Currency

Although authorized US Travelers to Cuba are technically now allowed to use U.S. credit and debit cards in Cuba, with the exception of the Stonegate Bank in Florida, US banks largely haven’t yet made that possible. Additionally, only if you’re
a) undertaking travel in one of the authorized license categories
b) 100% certain that your trip content is compliant with your chosen category
c) not employing the services of an entity on the US Treasury’s Restricted Entity List
should you even consider undertaking traceable financial transactions in Cuban territory. While we hope that the debit card system will eventually function with North American Interact cards, that system is not operational at this time. American Express Travelers cheques are reportedly able to be cashed at the BFI (Banco Financiero Internacional) in Havana. WoWCuba/MacQueen’s Island Tours offers an emergency cash advance service to our clients in Havana by processing your U.S. credit card in Canada. Contact Kristen in our Havana office if required. View our CUC Information page for further details.

Affidavits & Paperwork

Travel Affidavit: Independent US travelers to Cuba simply print/complete/sign the do-it-yourself form, take it with them while traveling in the event US authorities request evidence of the purpose of their trip, and then keep their copy on file for 5 years along with their detailed itinerary and any receipts corroborating their licensed travel category compliance. If traveling to Cuba under a general license, upon returning to the US, in the Countries Visited section of the Customs/Immigration form you can freely declare “Cuba (under general license xxx.xxx)” without fear of reprisal. Having a copy of your affidavit can be helpful on the off chance that a US Immigration official requests one. Download a sample general license affidavit for individual travel categories.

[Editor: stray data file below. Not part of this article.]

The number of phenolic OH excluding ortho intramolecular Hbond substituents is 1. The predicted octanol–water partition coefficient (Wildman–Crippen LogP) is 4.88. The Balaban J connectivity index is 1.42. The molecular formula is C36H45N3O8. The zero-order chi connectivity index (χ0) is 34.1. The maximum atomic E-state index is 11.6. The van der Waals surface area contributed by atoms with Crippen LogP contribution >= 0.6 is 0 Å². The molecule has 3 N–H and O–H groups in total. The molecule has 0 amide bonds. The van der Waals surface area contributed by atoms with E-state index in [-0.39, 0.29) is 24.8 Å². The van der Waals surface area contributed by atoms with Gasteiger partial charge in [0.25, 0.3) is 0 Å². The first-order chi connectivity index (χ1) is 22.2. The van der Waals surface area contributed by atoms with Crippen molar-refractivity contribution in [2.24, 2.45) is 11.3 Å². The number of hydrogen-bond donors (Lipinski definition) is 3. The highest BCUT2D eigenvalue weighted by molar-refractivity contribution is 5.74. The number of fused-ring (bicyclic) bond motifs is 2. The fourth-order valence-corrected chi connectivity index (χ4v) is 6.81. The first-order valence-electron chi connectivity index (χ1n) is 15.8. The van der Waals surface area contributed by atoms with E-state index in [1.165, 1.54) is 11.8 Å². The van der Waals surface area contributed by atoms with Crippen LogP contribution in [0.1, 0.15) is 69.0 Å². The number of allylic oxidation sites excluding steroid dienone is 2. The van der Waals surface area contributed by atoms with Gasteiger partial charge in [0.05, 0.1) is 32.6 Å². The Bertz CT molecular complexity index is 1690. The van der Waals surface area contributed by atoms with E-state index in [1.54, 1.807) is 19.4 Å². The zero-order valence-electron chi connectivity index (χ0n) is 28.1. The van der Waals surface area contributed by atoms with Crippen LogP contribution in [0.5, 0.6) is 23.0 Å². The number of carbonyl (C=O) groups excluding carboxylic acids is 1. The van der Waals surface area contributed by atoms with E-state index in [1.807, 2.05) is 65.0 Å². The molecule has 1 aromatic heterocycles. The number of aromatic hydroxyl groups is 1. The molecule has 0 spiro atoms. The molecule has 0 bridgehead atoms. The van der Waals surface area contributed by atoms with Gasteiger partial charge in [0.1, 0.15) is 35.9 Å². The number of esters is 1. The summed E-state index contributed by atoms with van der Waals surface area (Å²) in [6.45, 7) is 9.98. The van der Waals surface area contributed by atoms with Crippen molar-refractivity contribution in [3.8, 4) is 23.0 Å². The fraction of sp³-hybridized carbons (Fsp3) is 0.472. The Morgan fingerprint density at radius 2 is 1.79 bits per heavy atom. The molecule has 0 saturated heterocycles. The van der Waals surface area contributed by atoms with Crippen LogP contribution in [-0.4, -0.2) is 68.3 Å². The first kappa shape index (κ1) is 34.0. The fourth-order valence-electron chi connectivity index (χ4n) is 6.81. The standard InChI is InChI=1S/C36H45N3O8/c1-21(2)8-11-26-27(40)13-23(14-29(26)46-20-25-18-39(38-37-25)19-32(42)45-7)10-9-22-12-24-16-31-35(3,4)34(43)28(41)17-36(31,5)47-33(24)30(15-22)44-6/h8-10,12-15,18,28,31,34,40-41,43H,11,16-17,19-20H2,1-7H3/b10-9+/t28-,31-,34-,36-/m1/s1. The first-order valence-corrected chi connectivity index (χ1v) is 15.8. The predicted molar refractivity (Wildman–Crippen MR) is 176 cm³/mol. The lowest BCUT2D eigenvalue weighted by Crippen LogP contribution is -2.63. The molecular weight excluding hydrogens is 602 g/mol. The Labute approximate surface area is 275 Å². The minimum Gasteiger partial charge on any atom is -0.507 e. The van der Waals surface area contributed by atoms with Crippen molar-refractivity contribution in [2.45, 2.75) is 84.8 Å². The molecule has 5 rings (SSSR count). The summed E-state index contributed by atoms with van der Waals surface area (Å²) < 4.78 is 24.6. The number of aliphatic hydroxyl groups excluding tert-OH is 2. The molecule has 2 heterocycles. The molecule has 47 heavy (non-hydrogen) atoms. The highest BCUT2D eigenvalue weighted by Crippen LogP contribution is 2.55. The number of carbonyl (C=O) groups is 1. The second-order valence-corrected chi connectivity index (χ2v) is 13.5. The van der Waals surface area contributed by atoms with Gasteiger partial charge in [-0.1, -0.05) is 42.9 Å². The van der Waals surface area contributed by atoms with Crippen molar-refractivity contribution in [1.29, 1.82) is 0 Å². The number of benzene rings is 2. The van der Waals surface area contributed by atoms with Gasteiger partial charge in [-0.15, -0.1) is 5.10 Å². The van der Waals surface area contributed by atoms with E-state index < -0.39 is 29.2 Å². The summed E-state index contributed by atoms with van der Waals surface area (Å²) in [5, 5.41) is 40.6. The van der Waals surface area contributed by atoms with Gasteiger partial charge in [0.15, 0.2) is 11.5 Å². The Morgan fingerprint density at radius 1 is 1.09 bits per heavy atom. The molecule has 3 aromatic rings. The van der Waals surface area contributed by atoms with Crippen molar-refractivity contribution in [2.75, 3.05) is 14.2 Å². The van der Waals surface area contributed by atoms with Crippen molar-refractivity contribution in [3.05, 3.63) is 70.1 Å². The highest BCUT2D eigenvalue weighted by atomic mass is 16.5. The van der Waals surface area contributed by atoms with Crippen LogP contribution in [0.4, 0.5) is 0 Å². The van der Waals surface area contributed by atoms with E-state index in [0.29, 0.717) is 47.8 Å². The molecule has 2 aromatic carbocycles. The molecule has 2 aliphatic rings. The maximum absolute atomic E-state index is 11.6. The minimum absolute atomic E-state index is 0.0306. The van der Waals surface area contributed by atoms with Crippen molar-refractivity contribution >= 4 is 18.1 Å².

Download WoWCuba / MacQueen’s Island Tours affidavit for group people to people exchanges led by our US-born company representatives (cycling trips are included under this umbrella). WoWCuba travelers originating in the USA complete this document in advance and forward to our Canadian office. We take care of filing the affidavit and all recordkeeping requirements on behalf travelers taking part in any group people to people trips led by our company as the sponsoring entity, or group people to people trips that we arrange on behalf of US organizations sending their own chaperone for compliance.